This consisted of elementary years, high school years, and a collegiate or university level.
Literacy and knowledge of the English language spread. Enthusiasm in the school system propelled this movement. Of course, the American Dream was already seeping into popular ideas. The American government and the Commonwealth aggressively promoted the education system. Education was one of the important assets, after all, in self-governance. It also increased social mobility in Philippine society. Wealth, meanwhile, was still the primary vehicle. However, the educated made a cut in the process. It was an essential move to stabilize political leadership during this period.
The establishment of education also brought western music and literature. American music such as country, rhythm and blues, and jazz spread in Philippine soil like wildfire. With the English language comes understanding of American music and literature. Country music became a popular genre in the Cordillera. American elites, after all, made Baguio City a vacation spot. Also, Americans opened the mining industry. Country music was pulled into the action. Even today, old country music is a huge hit in the Cordillera. It has influenced locally-made songs. One popular example is the song “Remember Me” which has stayed on top of the music charts in the region for a long time. Later, Hip Hop and Pop music would infiltrate the Philippines.
Filipino literature has already been thriving even before the colonial period. The Propaganda Movement used writing to expose anomalies in the Spanish colonial period. Many writers held enlightenment even after the Commonwealth was established. The works of Jose Rizal inspired revolutionaries and reformists alike. English literature, however, entered the scene more when public schools spread. The works of Mark Twain, and Wlliam Faulkner, for instance, have influenced writers and Filipino literature.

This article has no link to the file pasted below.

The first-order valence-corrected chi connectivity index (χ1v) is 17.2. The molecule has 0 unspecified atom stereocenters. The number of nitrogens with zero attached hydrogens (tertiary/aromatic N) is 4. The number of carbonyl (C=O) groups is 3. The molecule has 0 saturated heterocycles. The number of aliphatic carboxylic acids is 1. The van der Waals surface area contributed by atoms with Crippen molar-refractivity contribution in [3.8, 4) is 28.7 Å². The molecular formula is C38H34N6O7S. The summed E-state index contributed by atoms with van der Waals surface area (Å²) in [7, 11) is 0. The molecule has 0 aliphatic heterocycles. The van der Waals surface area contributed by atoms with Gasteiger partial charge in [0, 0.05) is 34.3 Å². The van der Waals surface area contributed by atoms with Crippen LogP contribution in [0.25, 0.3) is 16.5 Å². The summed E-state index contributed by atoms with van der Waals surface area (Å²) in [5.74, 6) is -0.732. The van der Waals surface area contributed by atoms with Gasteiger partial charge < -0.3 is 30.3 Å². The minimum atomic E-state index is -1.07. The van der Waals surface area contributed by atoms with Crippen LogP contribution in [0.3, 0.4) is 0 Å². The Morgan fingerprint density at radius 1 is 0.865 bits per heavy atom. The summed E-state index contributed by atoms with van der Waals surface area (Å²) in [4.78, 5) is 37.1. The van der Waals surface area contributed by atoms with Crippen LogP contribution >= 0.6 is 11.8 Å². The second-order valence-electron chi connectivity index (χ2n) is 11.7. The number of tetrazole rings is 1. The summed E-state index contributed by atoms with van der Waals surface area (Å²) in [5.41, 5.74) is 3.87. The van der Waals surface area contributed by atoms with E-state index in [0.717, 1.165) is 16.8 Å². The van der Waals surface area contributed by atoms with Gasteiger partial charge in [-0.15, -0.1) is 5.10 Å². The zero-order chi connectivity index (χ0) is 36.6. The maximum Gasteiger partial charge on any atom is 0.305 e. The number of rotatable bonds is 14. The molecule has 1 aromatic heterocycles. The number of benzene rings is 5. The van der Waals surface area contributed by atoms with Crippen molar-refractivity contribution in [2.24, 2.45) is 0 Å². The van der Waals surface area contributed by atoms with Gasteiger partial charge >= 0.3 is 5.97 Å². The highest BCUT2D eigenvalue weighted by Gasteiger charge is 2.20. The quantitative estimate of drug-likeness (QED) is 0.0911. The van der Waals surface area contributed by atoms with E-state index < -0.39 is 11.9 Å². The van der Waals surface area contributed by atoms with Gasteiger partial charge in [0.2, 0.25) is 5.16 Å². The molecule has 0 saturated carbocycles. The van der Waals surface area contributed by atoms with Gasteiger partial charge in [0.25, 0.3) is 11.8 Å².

There is a saying: the last to be colonized is taste. And this holds true. Filipino food has stayed the same even when Americans have introduced the more pastry-typed dishes. Rice is still a staple food. “Ulam” is still the entree accompanying rice. A true blue Filipino meal is not complete without rice. Americans, however, brought in new delicious items. They have influenced Filipino palettes and the definition of the delicious. Carbonated drinks are heavily popular in the country today. Any celebration will not be complete without soft drinks.
Today, American food chains are popular in the country. Some notable names are McDonald’s and KFC. Even newcomers cannot beat McDonald’s. Perhaps the only rival is the formidable Jollibee. Today, American food and beverage in the Philippines has a long list. Starbucks, for instance, is a famous coffee shop in the country. American recipes and food have inspired local food chains. The most notable influences, meanwhile, are burgers, pizza, ice cream, and soft drinks.